For generations, parents across America have answered the complaints of their children with something that started with, “Back in my day…”. In fact, just the other day my girls, Phoebe and Sophie, and I were “playfully” arguing about whether it’s more difficult growing up these days or back when I was a teenager. I pleaded my case about the hardships of my youth (I didn’t have an iPhone after all!), and they came back at me with the modern challenges they face. And while I teased that I walked five miles to school and back, uphill both ways – in the snow, of course – I certainly agree that their generation will encounter things that I never faced or maybe even thought of.
But you know, it got me thinking about how times have changed and how different generations have to deal with their own advantages and difficulties. This is true of whatever phase of life you are in. In fact, I look at what many people in my generation are experiencing as they see their retirement on the horizon. Retirement used to be something people dreamed about. Things such as not waking up to an alarm clock, less responsibility, my time is my own, pursue that hobby all become the focus of your life. Things that may have been put on the back burner of life, now become center flame. But for a rapidly growing group of Americans these days, the approach of retirement creates fear and confusion. Retirement is no longer about getting your gold watch, collecting a pension and sitting in your rocking chair on the front porch, waving at the neighbors as they walk by.
The sad fact is that many people have no retirement or long-term care plan. For others, their retirement plan is based on unreasonable expectations or assumptions, more of a hope-and-prayer approach than a real plan; a real system. With pensions disappearing and the responsibility of funding your retirement falling primarily on your own shoulders, many believe we may be facing an impending national crisis. Get this, a survey by the Transamerica Center for Retirement Studies found that only about half of all Americans have a thought-out plan for their long-term care needs. Many of those with a plan are looking to spouses, children, or friends to fill a significant part of their long-term care needs. Unfortunately, many of those looking to spouses and family probably aren’t considering that a care-giving spouse may be in their 70’s or 80’s when their help is needed the most. They also have to consider the potential awkwardness of having their adult child help them with personal care like bathing and incontinence. All of this coupled with the fact that as many as 70% of those who do reach the age of 65 will need some sort of long-term care assistance.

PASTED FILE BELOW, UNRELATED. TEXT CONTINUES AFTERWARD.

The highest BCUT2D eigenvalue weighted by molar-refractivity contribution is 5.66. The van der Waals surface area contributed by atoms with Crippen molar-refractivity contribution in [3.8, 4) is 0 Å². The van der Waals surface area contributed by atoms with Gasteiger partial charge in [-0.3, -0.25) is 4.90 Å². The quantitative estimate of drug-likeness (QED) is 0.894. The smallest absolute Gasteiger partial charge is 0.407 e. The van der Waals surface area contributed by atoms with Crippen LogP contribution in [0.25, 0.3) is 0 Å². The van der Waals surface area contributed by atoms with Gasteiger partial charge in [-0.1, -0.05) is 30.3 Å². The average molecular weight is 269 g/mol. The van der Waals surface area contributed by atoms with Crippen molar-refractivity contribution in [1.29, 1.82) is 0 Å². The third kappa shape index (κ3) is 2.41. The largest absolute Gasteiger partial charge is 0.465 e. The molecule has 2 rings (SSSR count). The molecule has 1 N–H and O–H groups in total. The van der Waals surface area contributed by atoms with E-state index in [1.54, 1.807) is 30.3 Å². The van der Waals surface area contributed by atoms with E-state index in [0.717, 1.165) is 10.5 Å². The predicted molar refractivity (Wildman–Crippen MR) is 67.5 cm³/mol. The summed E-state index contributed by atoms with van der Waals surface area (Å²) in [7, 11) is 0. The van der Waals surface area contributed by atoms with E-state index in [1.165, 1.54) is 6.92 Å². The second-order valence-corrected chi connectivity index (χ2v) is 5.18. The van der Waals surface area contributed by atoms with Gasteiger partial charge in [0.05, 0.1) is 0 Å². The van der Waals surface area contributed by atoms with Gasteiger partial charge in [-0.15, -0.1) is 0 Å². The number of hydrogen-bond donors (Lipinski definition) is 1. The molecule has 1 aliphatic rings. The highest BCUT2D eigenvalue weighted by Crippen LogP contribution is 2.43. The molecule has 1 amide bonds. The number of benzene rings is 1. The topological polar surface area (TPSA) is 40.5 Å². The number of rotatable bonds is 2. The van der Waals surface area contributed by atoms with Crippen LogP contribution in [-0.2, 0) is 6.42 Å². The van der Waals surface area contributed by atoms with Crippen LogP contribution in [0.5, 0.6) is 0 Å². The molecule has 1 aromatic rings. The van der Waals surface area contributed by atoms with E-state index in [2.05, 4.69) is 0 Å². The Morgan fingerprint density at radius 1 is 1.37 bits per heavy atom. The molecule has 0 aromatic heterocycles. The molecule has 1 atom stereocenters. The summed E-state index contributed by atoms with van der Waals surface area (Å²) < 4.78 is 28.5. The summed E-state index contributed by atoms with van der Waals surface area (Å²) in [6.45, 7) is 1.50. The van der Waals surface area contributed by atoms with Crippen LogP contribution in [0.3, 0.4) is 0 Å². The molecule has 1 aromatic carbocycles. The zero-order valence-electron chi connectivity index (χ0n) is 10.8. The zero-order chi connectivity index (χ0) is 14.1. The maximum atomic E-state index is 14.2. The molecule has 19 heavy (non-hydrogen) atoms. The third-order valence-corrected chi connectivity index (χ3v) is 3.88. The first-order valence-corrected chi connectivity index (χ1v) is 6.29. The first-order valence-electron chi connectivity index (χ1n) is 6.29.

Another frightening fact is how little the average person has set aside to fund their retirement. According to the Transamerica survey, the median household retirement savings for men is $69,000, for women surveyed it’s a mere $28,000. In the new era of disappearing pensions and greater longevity, as well as an uncertain future of Social Security, even those who won’t need long term care may struggle to cover their basic expenses in retirement at today’s savings rates. Among those answering the survey, nearly two out of five men said they would continue working during retirement and over a quarter of all women said they would work in retirement as well.
While being a woman approaching retirement may look particularly daunting, the same could be said many in younger generations. Generation X, or the “lost generation,” born between 1965 and 1980 has saved less than half of what the typical baby-boomer has saved towards retirement. Maybe this isn’t surprising considering the amount economic volatility the Gen Xers have seen during their prime earning years – such as in the difficult early 1990’s, right as many of them where establishing their careers – all the way through to the Great Recession and now COVID.
The approaching crisis may even be worse when you consider that Transamerica gathered most of the information in late 2019 and early 2020 prior to the emergence of COVID. The reality is that the retirement crisis was already a growing problem and COVID is just adding fuel to the fire.
Unfortunately, the significant diverseness of national politics hasn’t done much to help those moving closer to retirement. The current “system” was built for the days when workers would spend long stretches of their career with one or two large companies or corporations, earning a pension that, combined with Social Security, was more than sufficient to retire comfortably. Until the system is changed and our politicians decide to treat retirement as the national crisis it is, folks need to do their best to address the issue at a personal level. This means creating some sort of “system” of your own to maximize your money where you can and increase funds for retirement, while protecting yourself from future market crashes with a downside risk mitigation system.
Is this a hopeless endeavor? While I have painted a fairly grim picture here this week, I absolutely have confidence in the future of my generation and those who will follow. We just need to realize and accept the need for a thoughtful and disciplined approach to preparing for our retirement. It won’t happen on its own, but if you’re willing to take the time and make some sacrifices, everyone can take steps to improve their retirement prospects.
So as always – be vigilant and stay alert, because you deserve more!
Have a great week.
Jeff Cutter, CPA/PFS is President of Cutter Financial Group, LLC, an SEC Registered Investment Advisor with offices in Falmouth, Duxbury, Mansfield & Southlake, TX. Jeff can be reached at firstname.lastname@example.org.
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